(10) If a husband denies fatherhood of a child, there is a consensus that li`an becomes necessary There is also a consensus that after he has accepted e child once (whether it is in clear words or by implication, e.g. by receiving congratulatory messages on its birth, or by treating it lovingly like. one's own child and taking due interest in its bringing up), he loses his right to deny him later, and if he does so, he makes himself liable to the prescribed punishment of qazf. There is, however, a difference of opinion as to how long the father retains a right to deny fatherhood of the child. According to Imam Malik, if the husband was present at home while the wife was pregnant, he can deny the responsibility from the time of pregnancy till the time of delivery; after that he will have no right. However, if he was away from home and delivery took place in his absence, he can deny the child's fatherhood as soon as it comes to his knowledge. According to Imam Abu Hanifah, if he denies within a day or two of the child's birth, he will be absolved from the responsibility of the child after exercising li`an, but if he denies after a year or two, li`an will be valid, but he will not be absolved from the responsibility of the child. According to Imam Abu Yusuf, the father has the right to deny fatherhood within 40 days of the child's birth. or knowledge of its birth; after that he will have no right. But this restriction of 40 days is meaningless. The correct view is that of Imam Abu Hanifah that fatherhood can be denied within a day or two of the child's birth or knowledge of its birth, unless one is hindered from doing so due to a sound and genuine reason.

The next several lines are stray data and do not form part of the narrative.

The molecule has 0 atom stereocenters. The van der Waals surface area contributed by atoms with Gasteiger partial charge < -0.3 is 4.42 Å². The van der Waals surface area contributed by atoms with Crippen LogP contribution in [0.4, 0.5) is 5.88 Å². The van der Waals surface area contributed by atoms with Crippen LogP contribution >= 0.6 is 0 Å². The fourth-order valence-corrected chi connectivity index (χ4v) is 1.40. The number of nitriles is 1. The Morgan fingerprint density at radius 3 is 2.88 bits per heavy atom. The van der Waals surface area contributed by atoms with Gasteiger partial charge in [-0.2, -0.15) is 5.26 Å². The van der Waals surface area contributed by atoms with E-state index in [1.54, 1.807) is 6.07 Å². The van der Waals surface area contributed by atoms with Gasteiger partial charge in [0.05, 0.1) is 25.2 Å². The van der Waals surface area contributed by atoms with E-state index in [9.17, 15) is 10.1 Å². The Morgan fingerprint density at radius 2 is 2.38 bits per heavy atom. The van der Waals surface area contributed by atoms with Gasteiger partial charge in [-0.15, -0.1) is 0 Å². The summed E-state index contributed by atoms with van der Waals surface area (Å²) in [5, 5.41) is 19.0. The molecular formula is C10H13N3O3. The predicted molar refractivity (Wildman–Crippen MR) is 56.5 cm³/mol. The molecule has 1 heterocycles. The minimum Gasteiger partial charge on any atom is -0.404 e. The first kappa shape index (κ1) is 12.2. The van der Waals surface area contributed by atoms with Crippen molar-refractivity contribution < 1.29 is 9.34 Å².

(11) If a husband accuses a divorced wife of zina, according to Imam Abu Hanifah, this will be a case of qazf and not of li `an. Li `an can be resorted to between the spouses and cannot be extended to a divorced woman unless it is a retractable divorce and the accusation is made within the period of retraction. But Imam Malik holds that this will be qazf only if it does not involve the question of accepting or denying the responsibility of pregnancy or fatherhood of the child. If it is not that, the man has the right to exercise li `an even after pronouncing the final divorce, because in that case he would not be having recourse to li `an for the purposes of bringing infamy on the woman but to absolve himself from the responsibility of the child who, he believes, is not his. The same almost is the opinion of Imam Shafi`i.